idOnDemand’s Terry Gold Quoted in AVISIAN Article
“The Mobile ID Experiment”
Written by Zack Martin, Editor of AVISIAN Publishing
Be it Android, Apple, tablet or smart phone … mobile devices are everywhere, and users want to do everything on them that they do on their desktop. As the functionality increases so do the threats to the information stored on and accessed by the devices. The same dangers that plague the desktop world are exacerbated in the mobile world.
Mobile brings convenience, access and portability with a low cost of entry, but it creates a “perfect storm” of risk, explains Juan Duque, principal in the Federal Enterprise Technology Risk Services at Deloitte. “It can be the same risk you see in the non-mobile environment but it can go even deeper,” he says. “The risk universe is expanded.” some aspect of near field communication for identity. The U.S. government is looking at how the communications protocol can be used in connection with PIV and PIV-I credentials, and the enterprise sees it as a solution for converged physical and logical access control.
The challenges with mobile devices and identity are numerous, and after years of discussion, industry finds itself in the midst of a great experiment. Significant issues surround the policies that govern these devices and credentials. Existing policy needs to be changed or created from scratch to deal with challenges the mobile devices presents to an enterprise.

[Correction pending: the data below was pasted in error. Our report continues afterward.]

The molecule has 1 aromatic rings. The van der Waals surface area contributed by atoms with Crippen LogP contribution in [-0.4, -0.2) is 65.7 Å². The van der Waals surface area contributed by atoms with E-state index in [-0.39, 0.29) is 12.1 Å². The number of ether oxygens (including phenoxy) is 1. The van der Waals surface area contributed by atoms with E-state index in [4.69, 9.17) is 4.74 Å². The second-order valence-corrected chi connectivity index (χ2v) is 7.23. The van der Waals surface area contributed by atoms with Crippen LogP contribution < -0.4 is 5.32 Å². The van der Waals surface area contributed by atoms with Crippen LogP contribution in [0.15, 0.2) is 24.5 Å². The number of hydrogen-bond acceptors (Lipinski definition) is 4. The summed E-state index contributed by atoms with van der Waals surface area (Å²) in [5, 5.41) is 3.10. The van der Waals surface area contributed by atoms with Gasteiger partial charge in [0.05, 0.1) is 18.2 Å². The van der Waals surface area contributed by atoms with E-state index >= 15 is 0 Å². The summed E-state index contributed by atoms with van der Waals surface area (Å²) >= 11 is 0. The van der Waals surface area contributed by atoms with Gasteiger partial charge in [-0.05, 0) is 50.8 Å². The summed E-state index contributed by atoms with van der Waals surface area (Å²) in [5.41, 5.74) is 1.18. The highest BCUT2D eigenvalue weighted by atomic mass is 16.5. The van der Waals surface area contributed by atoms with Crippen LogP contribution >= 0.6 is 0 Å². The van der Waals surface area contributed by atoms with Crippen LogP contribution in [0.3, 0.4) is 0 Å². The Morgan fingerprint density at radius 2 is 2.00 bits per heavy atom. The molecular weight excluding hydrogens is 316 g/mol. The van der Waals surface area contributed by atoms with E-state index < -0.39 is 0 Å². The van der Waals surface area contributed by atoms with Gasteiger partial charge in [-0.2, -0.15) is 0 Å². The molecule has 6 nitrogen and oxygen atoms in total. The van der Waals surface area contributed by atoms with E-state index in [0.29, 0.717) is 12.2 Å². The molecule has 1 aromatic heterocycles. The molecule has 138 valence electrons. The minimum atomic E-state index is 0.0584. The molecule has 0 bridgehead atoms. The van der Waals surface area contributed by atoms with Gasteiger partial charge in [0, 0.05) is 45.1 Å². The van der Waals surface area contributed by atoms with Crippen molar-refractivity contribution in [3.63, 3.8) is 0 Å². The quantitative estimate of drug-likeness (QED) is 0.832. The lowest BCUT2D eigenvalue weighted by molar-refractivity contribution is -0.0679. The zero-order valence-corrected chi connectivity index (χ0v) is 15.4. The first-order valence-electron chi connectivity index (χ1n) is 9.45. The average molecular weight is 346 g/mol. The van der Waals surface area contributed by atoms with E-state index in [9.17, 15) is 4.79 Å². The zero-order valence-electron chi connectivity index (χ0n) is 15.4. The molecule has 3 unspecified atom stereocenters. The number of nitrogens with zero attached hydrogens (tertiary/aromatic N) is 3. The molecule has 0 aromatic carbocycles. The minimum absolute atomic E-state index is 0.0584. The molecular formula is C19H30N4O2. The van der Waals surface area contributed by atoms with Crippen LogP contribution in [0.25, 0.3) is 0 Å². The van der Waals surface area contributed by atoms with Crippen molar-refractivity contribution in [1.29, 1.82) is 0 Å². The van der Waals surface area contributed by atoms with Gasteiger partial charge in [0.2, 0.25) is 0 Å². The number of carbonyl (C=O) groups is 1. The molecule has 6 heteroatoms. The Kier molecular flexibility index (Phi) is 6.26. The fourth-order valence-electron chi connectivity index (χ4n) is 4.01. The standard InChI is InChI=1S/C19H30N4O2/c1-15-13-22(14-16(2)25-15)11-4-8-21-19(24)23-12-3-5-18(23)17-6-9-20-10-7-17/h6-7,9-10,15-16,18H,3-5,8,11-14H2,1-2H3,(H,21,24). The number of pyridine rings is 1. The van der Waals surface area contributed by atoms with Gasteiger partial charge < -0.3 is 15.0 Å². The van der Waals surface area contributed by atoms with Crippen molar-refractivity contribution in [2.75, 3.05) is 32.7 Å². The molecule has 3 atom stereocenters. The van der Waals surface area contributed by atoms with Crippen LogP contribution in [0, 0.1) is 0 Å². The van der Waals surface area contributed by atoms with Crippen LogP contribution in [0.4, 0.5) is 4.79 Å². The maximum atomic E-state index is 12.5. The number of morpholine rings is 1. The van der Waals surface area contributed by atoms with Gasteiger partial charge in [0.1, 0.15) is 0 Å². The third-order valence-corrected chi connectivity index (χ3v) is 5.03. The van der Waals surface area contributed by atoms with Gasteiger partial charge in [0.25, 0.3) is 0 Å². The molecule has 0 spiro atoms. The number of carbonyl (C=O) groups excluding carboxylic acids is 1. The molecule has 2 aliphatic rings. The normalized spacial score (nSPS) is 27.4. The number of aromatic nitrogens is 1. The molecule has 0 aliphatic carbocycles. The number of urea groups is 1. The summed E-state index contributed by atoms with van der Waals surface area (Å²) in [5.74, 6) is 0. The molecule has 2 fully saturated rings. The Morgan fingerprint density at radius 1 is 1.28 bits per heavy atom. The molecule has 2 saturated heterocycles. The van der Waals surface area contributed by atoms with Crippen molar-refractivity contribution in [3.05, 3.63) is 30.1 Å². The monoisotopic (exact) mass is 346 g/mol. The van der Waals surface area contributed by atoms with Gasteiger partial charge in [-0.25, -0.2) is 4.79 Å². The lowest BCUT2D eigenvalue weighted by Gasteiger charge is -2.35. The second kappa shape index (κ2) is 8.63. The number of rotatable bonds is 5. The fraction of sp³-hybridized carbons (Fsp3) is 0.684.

On the technology side many feel it is a foregone conclusion that the mobile will use some aspect of near field communication for identity. The U.S. government is looking at how the communications protocol can be used in connection with PIV and PIV-I credentials, and the enterprise sees it as a solution for converged physical and logical access control.
Solve the ‘where’ before the ‘why’
One of the core issues with credentials on the mobile is where to store it on the device and who controls that area. For followers of near field communication, these issues will sound very familiar.
“Who controls the secure element? Who owns the secure element? What form does it come in?” asks Terry Gold, vice president of U.S. sales at idonDemand.